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    You, as grandparents, can apply for parenting orders under the Family Law Act 1975.

    An application for an Order for telephone contact with grandparents is not going to be refused by any Judge unless the child expresses a strong desire not to speak with the grandparents and there is a justifiable reason for that desire.

    I do not think the delay will damage the prospects of success of the application especially in circumstances where the child wants to contact the grandparents and/or father.

    I would not give up hope. I would file the proper application and get this before a Judge.
     
  10. okanynameyouwishthen

    okanynameyouwishthen Well-Known Member

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    Mam, I am so sorry for your family's loss as my elderly parent's are subjected to same treatment from the mother of my little girl, all with the court's silent blessings.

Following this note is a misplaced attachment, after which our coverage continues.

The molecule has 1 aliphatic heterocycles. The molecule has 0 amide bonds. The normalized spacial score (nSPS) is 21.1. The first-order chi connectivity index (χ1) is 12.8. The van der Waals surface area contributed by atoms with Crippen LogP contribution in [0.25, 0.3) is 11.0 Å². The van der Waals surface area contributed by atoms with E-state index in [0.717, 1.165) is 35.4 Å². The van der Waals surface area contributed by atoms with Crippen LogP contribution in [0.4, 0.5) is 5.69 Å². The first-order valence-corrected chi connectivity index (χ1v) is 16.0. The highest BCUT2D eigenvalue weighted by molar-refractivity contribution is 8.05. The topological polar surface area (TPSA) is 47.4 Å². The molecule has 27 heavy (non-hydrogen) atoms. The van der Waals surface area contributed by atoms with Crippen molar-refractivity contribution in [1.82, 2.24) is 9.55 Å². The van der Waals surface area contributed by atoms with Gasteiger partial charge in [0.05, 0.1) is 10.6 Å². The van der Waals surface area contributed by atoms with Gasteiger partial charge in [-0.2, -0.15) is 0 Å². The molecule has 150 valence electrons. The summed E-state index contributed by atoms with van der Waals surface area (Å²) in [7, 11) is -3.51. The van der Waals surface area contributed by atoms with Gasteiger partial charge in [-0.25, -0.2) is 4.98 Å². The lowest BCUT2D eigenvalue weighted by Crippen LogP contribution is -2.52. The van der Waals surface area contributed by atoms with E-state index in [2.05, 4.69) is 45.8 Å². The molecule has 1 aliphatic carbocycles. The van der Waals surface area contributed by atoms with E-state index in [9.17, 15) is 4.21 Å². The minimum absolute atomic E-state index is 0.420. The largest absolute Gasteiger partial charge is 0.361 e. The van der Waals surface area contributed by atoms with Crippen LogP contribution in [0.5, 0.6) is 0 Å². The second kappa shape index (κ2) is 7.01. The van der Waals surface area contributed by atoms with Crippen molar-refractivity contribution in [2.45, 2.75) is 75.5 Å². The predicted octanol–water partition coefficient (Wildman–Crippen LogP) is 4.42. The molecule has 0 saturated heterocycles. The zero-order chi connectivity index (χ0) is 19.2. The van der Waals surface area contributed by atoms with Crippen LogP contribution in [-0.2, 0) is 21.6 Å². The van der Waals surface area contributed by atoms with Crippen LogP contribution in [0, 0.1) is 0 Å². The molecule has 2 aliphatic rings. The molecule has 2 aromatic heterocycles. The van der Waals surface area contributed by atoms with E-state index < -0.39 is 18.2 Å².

ICL, also legal aid, could've drafted up 3 undertakings for me & both Grandparents to sign, assuring I would remain uninvolved - 20-30 mins. and a phone call to mum''s lawyer to secure the agreement. Not been directed to act by the courts though when I urged the ICL.

    Years ago, I sought help from this "out of touch" system to allow our daughter to know more family than her mum & pop. Fast forward and the action of naively asking the court for help & not taking vigilante action has cost my child 2 wonderful grandparents.

    I indeed feel very much for you both & your son & please pass on my wishes & relate my above tale to him to let him know he is far from alone & I felt some small comfort when hearing other dads were in same boat as me somewhat. As we know, us blokes tend to shimmy down into any dark black holes solo most times and under the radar.